Successful Time Management


How many times have you recently said I’m sorry I haven’t got time? You have probably said it frequently both at work and at home. You are certainly not alone. The trouble with not having enough time is that important things get forgotten, deadlines are never reached, and tension and stress result. Think of the guilt and hassle caused by forgetting someone’s birthday or an appoint- ment at work. Think of that constant sense of time slipping by, where you are forever checking your watch and looking at the clock. How much time during a busy working week do you get to see and visit friends, to read books, to relax, to play sport, to spend time with your family, to read newspapers, or just to sit down doing nothing other than reflecting on what you achieved last week and what you hope to achieve next week? 

Finding time to enjoy your life is vital. If you find yourself staying behind after work to do things which could be done tomorrow, or if you are taking work home at the end of the day and constantly talking about work with friends and family, you should ask yourself why. If you have to rearrange your holiday around important meetings or events at work, if you are constantly seeking promotion, constantly questioning how you are getting on, the same question arises. You may have slipped into workaholic mode, something that can hap- pen insidiously. Look again at the life plan which you have drawn up. What about the items outside work, like spending time with family and friends, tak- ing on new hobbies and learning new skills, or simply relaxing? 

A manager is a very busy man, often working at a rapid pace without “quiet times”. Managers are confronted with planned and unplanned events that end up eating their available time for instance telephone calls, visitors, meetings, incoming mails etc. Time is one of the scarcest resources a manager has. Time is the most perishable of all resources – it cannot be stored or recovered. Once a minute is gone, that is it. An effective manager uses his time in the most pro- ductive manner. How do you spend your time? Getting control of your time is necessary and this can be achieved by analyzing your use of time. Before any reputable physician will undertake to prescribe a remedy for the ills of a patient, he will insist upon making a thorough diagnosis to ascertain what the patient’s ills are. The same is true of a person who has a problem with time management. He or she must begin by ascertaining what are his/her weak- nesses and when they have been discovered, they must form habits which will either eliminate or bridge those weaknesses so that they don’t work against them. 

What Controls Your Time?  

None of us has total control over our daily schedules although we have some control. Your scheduled working hours should be used in pursuit of the objec- tives of the organization. You should identify tasks/activities that allow you to control your time and tasks/activities which eat into your time, and also the de- gree of freedom in each of these activities.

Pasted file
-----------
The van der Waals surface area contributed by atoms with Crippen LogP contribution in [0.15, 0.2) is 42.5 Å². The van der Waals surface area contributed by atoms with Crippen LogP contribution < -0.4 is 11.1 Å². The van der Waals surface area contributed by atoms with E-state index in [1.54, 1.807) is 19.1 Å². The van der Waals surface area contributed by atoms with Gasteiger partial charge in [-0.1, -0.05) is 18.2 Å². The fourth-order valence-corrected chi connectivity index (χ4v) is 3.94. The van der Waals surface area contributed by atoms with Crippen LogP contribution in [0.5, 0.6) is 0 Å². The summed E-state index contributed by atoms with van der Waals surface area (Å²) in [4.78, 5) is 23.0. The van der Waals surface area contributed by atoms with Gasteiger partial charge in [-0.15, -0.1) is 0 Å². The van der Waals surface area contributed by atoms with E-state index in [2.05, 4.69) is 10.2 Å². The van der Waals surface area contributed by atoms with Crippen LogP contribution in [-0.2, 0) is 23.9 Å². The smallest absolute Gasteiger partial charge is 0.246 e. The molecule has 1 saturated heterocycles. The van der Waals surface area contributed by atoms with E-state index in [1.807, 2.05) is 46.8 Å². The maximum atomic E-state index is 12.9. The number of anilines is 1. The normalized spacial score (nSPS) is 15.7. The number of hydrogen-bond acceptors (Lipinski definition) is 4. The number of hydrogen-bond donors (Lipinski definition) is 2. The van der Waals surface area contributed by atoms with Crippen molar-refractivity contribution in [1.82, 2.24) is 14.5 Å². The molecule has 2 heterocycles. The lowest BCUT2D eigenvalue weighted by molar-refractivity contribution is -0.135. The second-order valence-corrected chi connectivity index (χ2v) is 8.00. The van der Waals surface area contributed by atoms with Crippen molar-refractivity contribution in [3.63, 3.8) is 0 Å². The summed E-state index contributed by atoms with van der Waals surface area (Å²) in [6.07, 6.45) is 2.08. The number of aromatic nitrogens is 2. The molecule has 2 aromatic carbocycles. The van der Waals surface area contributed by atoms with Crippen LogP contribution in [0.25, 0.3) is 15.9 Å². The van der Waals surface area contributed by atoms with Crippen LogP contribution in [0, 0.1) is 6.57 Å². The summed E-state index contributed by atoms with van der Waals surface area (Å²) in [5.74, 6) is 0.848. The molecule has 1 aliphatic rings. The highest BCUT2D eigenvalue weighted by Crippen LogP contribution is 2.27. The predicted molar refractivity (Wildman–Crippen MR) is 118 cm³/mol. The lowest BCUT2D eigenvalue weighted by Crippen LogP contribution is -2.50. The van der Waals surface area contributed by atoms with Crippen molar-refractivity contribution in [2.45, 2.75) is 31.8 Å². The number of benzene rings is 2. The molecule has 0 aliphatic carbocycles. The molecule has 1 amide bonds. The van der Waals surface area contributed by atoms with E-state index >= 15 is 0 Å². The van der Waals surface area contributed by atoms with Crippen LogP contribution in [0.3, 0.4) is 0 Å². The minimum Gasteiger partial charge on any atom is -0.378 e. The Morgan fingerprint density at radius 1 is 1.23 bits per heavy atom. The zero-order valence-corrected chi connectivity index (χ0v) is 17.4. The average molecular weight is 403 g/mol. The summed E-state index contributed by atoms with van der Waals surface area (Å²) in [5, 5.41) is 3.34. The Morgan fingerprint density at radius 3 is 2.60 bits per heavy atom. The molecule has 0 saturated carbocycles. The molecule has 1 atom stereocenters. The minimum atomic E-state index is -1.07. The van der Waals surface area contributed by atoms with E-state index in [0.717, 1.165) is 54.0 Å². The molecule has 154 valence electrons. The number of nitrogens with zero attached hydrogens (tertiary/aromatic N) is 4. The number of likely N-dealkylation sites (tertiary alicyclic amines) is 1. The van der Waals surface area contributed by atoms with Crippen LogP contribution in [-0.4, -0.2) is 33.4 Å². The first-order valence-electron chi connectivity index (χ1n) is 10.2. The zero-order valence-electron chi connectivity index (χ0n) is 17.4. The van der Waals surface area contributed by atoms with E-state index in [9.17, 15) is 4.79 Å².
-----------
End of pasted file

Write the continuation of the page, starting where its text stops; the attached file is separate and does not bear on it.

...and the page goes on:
In order to make better use of your time it is advisable to keep a daily time log for two weeks. Your time log should be simple. After two weeks of keeping a time log, ask yourself the following questions and your frank answers will re- veal your attitudes, personality traits, and work habits that you need to be aware of for a wiser use of time. These questions have no right or wrong an- swers. They are meant to analyze your work habits. 

Setting Priorities 

The first step in good time management is setting priorities. Doing this re- quires an awareness of the things to be done. Serious managers prepare a list of things they must do and prioritise those items. They decide the items to do first and those that can wait. Next they consider how to achieve them. Once they have prepared a compre- hensive list of everything they need to do, they review it carefully and identify the most urgent tasks. These, of course, receive highest priority. The whole purpose for list-making is to be certain that they consider all activities and give the highest priority to the most important. Setting priorities is no easy task because it requires a balance between  

Setting priorities is the most important skill in time management. Whether you are working on personal tasks or for your employers, there is nothing worse than being aware of a huge number of tasks which need to be done within limited time. This is anxiety – provoking and is much more stress- ful than it need be. However, there are some basic steps you can take:- 

Set down all the jobs you have to do on a piece of paper. 
Go through them all giving them a planned order of completion based on 

their level of priority. Give them a score from nought to ten, if you find this useful. 

Work out which jobs have to be done today, which can be postponed 

until tomorrow, and which can be done at some time in the future. 

Ask yourself which jobs are urgent and which jobs are important. 


The 80 / 20 Rule 

The 80/20 rule, or more popularly the Pareto Time Principle named after Vil- fredo Pareto, a nineteenth-century Italian Economist and Sociologist, helps ex- plain the importance of setting priorities for effective results. 

This rule states that 80 percent of the value of a group of items generally con- centrates in only 20 percent of them. This interesting principle validated itself time and again. For example: 
80 percent of all telephone calls come from 20 percent of the callers